A roadmap, presented last week, outlined how the wireless connectivity technology will be three times faster, have increased range, improved security and better quality of service within two to three years.
The Bluetooth Special Interest Group, which includes hundreds of companies that incorporate Bluetooth connectivity, said enhancements would be available by the middle of next year.
The group plans to complete the Bluetooth Version 2.0 + Enhanced Data Rate specification by the end of this year, moving from the current version 1.2.
Michael Foley, executive director of the Bluetooth SIG, said, "Our roadmap addresses future market demands and sets the stage for Bluetooth wireless technology.
"It will not only help manufacturers set their own product roadmaps but will also define Bluetooth technology's place in the wireless world."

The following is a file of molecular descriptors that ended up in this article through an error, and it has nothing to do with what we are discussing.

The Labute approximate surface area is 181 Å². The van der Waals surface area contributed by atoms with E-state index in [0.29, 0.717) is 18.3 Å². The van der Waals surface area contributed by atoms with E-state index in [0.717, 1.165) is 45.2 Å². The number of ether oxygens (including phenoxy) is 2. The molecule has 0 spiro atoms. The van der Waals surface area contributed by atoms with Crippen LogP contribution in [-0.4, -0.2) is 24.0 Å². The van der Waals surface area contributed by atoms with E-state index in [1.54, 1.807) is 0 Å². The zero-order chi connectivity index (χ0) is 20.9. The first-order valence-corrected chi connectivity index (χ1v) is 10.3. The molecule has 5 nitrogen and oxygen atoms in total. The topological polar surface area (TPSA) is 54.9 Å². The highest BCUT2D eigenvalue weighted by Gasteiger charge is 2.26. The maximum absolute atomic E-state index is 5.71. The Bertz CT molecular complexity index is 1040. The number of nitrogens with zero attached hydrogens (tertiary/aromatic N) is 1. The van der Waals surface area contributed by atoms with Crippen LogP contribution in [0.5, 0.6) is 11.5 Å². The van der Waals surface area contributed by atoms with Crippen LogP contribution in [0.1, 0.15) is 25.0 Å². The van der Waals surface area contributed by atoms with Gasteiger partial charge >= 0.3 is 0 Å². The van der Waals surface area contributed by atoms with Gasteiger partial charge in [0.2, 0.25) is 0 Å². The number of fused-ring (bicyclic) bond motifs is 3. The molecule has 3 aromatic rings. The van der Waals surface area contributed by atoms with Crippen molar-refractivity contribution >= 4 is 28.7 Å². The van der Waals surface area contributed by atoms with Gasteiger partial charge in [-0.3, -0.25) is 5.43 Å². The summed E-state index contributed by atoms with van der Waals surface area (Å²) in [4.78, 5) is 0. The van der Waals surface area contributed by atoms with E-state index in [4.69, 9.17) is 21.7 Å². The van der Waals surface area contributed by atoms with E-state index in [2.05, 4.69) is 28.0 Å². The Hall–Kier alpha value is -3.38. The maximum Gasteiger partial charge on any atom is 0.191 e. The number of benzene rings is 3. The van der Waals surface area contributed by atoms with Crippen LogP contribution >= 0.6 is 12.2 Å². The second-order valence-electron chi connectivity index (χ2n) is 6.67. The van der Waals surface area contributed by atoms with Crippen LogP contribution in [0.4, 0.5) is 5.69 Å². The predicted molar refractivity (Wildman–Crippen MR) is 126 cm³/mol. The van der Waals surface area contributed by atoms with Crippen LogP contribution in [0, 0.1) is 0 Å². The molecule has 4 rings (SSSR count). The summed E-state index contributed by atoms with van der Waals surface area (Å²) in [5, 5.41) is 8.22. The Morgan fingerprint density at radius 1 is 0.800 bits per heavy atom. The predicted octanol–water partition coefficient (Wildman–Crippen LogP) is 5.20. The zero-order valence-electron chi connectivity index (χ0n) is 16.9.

Foley said the maximum connectivity speed between two Bluetooth devices would be almost tripled to about 3mbps, with the first products entering the market by June 2005.
The SIG also plans security and quality of service improvements, and said Bluetooth's wireless range will be tripled to about 30 metres by 2006.
The enhancements are needed as Bluetooth is facing rival technologies in the personal area networking market, such as wireless USB and near-field communication, which is being heavily promoted by Nokia.
Analyst firm Arc Group predicted that Bluetooth's growth would continue. Arc said that in the global smartphone market alone, the number of phones equipped with Bluetooth would reach 87.5 million by 2009, up from six million in 2004.
Ericsson, the original backer of Bluetooth, recently announced that it was winding up its dedicated Bluetooth development team.